This latest outing for the web-slinging superhero, with Tom Holland in the Spidey suit, gets everything just right.
Holland’s Peter Parker/Spider-Man made quite a splash with his peppy cameo in 2016’s Captain America: Civil War and he’s just as giddily entertaining in his first solo adventure.
This rapid reboot – coming a mere three years after predecessor Andrew Garfield’s last outing in the role – has no need to run through the comic-book character’s mutant-spider-bite origins yet again.
Instead, it gets right down to showing us the enthusiastically nerdy young hero’s first stabs at low-level crime-busting on the streets of Queens, and his comically inept attempts to impress weary mentor Tony Stark (Robert Downey Jr). ‘Can’t you just be your friendly neighbourhood Spider-Man?’ suggests Stark, rebuffing Peter’s pleas to become a fully-fledged member of the Avengers team and ensuring that the flashy new suit he provides him abides by its training wheels protocol.
However, Peter gets a chance to step up a gear when his path crosses that of a new supervillain, an excellent Michael Keaton as Adrian Toomes, aka The Vulture, a working-class salvage man-turned black market trafficker in super weaponry.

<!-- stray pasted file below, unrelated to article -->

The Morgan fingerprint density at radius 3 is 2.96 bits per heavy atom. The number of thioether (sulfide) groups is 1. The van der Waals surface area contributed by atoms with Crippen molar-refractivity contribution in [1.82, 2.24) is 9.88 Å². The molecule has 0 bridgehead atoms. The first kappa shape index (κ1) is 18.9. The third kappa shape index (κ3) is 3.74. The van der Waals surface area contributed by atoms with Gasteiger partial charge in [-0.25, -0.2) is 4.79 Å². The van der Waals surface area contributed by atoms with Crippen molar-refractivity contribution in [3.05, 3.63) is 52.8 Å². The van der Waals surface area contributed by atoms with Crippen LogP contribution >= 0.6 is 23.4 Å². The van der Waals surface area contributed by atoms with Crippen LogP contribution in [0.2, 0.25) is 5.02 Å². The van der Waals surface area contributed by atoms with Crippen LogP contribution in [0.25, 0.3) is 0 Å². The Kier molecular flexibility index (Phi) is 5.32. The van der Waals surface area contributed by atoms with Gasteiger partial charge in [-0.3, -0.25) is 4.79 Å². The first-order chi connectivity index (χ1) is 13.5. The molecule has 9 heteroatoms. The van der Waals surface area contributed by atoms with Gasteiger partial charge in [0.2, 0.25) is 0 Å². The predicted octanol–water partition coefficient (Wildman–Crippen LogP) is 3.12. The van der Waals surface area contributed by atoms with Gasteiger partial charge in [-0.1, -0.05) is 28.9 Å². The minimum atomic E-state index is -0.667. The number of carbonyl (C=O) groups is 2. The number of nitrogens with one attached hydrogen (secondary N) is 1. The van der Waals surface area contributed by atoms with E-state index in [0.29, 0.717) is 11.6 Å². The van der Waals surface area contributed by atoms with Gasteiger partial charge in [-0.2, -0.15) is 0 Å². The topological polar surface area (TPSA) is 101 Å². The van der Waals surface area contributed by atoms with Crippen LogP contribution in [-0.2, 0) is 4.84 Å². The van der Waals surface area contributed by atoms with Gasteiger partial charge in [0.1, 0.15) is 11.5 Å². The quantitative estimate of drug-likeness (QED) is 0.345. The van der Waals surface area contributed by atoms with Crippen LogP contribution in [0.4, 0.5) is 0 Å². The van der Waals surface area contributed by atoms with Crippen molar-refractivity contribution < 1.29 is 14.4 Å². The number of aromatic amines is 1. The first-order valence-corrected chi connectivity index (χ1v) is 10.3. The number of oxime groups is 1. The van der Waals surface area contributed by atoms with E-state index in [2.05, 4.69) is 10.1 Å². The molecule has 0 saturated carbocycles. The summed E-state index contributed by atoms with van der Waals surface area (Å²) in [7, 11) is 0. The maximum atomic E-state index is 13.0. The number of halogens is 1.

This cues up some breathless episodes of derring-do and peril, including a couple of hair-raising scenes atop the Washington Monument and the Staten Island Ferry. Yet for much of the movie, director Jon Watts – making a leap worthy of his young hero from 2015’s low-budget thriller Cop Car to the world of blockbuster moviemaking – is avowedly channelling the spirit of 1980s John Hughes teen movies.
As Peter competes in an academic decathlon and tries to get a date with high-school crush Liz (Laura Harrier), it is this strand that sets the movie’s enjoyably breezy tone and gives Holland’s puppyish charm the chance to shine.